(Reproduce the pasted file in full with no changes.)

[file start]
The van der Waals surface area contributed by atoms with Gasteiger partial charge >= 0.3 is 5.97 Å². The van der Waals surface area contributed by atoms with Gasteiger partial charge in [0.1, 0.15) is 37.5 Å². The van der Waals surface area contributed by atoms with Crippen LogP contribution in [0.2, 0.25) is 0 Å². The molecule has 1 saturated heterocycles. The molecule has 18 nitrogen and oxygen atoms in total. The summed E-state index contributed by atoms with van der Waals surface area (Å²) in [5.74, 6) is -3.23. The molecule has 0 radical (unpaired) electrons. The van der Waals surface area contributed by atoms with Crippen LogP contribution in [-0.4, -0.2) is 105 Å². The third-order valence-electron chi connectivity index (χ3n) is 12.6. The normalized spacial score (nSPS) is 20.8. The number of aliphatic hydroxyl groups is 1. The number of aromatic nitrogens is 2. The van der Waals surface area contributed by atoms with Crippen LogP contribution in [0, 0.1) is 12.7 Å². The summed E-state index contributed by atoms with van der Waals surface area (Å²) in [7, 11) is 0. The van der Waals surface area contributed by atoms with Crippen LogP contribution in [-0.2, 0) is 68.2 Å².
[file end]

The van der Waals surface area contributed by atoms with Gasteiger partial charge >= 0.3 is 5.97 Å². The van der Waals surface area contributed by atoms with Gasteiger partial charge in [0.1, 0.15) is 37.5 Å². The van der Waals surface area contributed by atoms with Crippen LogP contribution in [0.2, 0.25) is 0 Å². The molecule has 1 saturated heterocycles. The molecule has 18 nitrogen and oxygen atoms in total. The summed E-state index contributed by atoms with van der Waals surface area (Å²) in [5.74, 6) is -3.23. The molecule has 0 radical (unpaired) electrons. The van der Waals surface area contributed by atoms with Crippen LogP contribution in [-0.4, -0.2) is 105 Å². The third-order valence-electron chi connectivity index (χ3n) is 12.6. The normalized spacial score (nSPS) is 20.8. The number of aliphatic hydroxyl groups is 1. The number of aromatic nitrogens is 2. The van der Waals surface area contributed by atoms with Crippen LogP contribution in [0, 0.1) is 12.7 Å². The summed E-state index contributed by atoms with van der Waals surface area (Å²) in [7, 11) is 0. The van der Waals surface area contributed by atoms with Crippen LogP contribution in [-0.2, 0) is 68.2 Å².